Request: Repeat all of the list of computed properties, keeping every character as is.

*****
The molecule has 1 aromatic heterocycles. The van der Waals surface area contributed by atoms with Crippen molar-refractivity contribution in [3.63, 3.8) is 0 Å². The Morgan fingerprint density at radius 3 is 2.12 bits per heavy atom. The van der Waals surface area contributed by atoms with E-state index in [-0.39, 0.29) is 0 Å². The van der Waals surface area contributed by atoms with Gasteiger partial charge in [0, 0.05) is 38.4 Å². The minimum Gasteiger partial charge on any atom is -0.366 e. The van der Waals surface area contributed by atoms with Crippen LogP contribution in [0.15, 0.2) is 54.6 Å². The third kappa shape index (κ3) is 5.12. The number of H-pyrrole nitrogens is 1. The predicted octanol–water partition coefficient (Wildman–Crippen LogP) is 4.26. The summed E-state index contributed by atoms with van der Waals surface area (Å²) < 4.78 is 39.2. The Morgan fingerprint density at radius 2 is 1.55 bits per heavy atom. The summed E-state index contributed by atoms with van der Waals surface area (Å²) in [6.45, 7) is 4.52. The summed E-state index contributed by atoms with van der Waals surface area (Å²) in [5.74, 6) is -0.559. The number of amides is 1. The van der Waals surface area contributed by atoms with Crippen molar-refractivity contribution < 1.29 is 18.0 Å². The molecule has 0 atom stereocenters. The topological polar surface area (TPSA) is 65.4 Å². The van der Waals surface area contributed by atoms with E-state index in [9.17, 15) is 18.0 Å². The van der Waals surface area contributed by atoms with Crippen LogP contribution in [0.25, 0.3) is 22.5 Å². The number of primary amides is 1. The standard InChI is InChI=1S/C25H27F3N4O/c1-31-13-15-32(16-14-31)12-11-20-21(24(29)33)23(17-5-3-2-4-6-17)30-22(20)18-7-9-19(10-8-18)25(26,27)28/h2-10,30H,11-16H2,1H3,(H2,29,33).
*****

The molecule has 1 aromatic heterocycles. The van der Waals surface area contributed by atoms with Crippen molar-refractivity contribution in [3.63, 3.8) is 0 Å². The Morgan fingerprint density at radius 3 is 2.12 bits per heavy atom. The van der Waals surface area contributed by atoms with E-state index in [-0.39, 0.29) is 0 Å². The van der Waals surface area contributed by atoms with Gasteiger partial charge in [0, 0.05) is 38.4 Å². The minimum Gasteiger partial charge on any atom is -0.366 e. The van der Waals surface area contributed by atoms with Crippen LogP contribution in [0.15, 0.2) is 54.6 Å². The third kappa shape index (κ3) is 5.12. The number of H-pyrrole nitrogens is 1. The predicted octanol–water partition coefficient (Wildman–Crippen LogP) is 4.26. The summed E-state index contributed by atoms with van der Waals surface area (Å²) < 4.78 is 39.2. The Morgan fingerprint density at radius 2 is 1.55 bits per heavy atom. The summed E-state index contributed by atoms with van der Waals surface area (Å²) in [6.45, 7) is 4.52. The summed E-state index contributed by atoms with van der Waals surface area (Å²) in [5.74, 6) is -0.559. The number of amides is 1. The van der Waals surface area contributed by atoms with Crippen molar-refractivity contribution < 1.29 is 18.0 Å². The molecule has 0 atom stereocenters. The topological polar surface area (TPSA) is 65.4 Å². The van der Waals surface area contributed by atoms with E-state index in [9.17, 15) is 18.0 Å². The van der Waals surface area contributed by atoms with Crippen LogP contribution in [0.25, 0.3) is 22.5 Å². The number of primary amides is 1. The standard InChI is InChI=1S/C25H27F3N4O/c1-31-13-15-32(16-14-31)12-11-20-21(24(29)33)23(17-5-3-2-4-6-17)30-22(20)18-7-9-19(10-8-18)25(26,27)28/h2-10,30H,11-16H2,1H3,(H2,29,33).